SEVERE WEATHER SAFETY GUIDELINES: ROAD
How to handle severe weather situations on the road is detailed below.
Being In a Vehicle
Vehicles - cars, trucks, sport utility vehicles, RVs, 18-wheelers, boats, trains, planes, etc. - are terrible places to be when a severe thunderstorm threatens. Fortunately, these situations can be avoided most of the time by being ALERT to the possibility of severe storms and tornadoes.
All types of vehicles can be blown over, rolled, crushed, lifted or otherwise destroyed by even a weak tornado. People have been hurt or killed when large trees crushed their cars. Below are some safety tips.
- Consider delaying your trip if severe thunderstorms are in the area or along your path of travel.
- Monitor television, radio, NOAA weather radio, and the internet for storm location information.
- Be familiar with the area where you're traveling.
- If you're in your car, find a station broadcasting weather information. Some radio stations will interrupt programming to broadcast warnings and other information. Search for a station with local weather information and listen for details. A battery-operated weather radio is essential for travelers.
Severe thunderstorms can produce devastating straight-line winds, as strong, or even stronger than most tornadoes. Any vehicle may be overturned by severe thunderstorm winds. Get off the road, if possible, and find a sturdy building to take shelter in.Severe thunderstorms contain deadly and destructive elements that can threaten your life in your car.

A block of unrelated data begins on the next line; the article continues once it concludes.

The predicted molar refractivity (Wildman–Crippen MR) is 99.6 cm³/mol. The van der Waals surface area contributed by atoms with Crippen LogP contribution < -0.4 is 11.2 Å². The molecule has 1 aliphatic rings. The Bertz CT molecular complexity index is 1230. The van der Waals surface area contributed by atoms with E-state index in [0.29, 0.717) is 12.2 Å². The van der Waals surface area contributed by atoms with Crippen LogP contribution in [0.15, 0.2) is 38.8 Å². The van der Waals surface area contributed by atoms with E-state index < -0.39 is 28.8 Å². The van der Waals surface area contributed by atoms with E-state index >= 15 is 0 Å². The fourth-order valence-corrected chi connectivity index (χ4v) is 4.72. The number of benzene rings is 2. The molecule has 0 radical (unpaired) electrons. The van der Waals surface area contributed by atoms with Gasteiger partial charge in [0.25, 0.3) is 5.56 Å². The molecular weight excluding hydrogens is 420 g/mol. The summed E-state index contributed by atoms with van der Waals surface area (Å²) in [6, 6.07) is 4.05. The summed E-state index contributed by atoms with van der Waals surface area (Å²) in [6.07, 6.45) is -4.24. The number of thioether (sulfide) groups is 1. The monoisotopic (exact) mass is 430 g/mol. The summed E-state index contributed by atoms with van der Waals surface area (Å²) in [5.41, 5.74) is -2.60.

Severe thunderstorms can produce hail as big as baseballs or softballs. These chunks of ice, falling at over 100 mph from a severe thunderstorm, will break car windshields and dent vehicles bodies. Get off the roadway, if possible, and find shelter underneath an awning, a carwash or other structure. Abandon your vehicle, if possible, and get into a sturdy structure. Do not park underneath highway overpasses or bridges. You could cause a deadly traffic jam, preventing others from reaching safe shelter and blocking emergency vehicles.
- Heavy Rain & Flooding
Even non-severe thunderstorms can produce excessive rainfall in a very short period of time that can flood roadways and low water crossings. Avoid areas where water is covering the roads - even familiar ones.
Every situation is different
The worst-case scenario for motorists would be to be trapped in your vehicle on the road with no escape possible. This scenario could occur in more densely populated areas, in metropolitan areas at rush-hour or in high traffic situations, or on limited access roadways, such as interstates or turnpikes, where it might not be possible to quickly exit and find safe shelter. It is in these situations when it may become necessary to leave your vehicle and seek shelter in a ditch, culvert or low spot.
Highway overpasses are NOT tornado shelters, and these should be avoided.
Taking Shelter Outdoors
Ditches, culverts, and ravines should be used only as an absolute last resort. You will be exposed to flying debris, rain and hail, lightning and extreme wind. People have survived by seeking shelter in ditches. If you must leave your vehicle to seek shelter in a ditch, you should try to get as far away from the vehicle, as possible.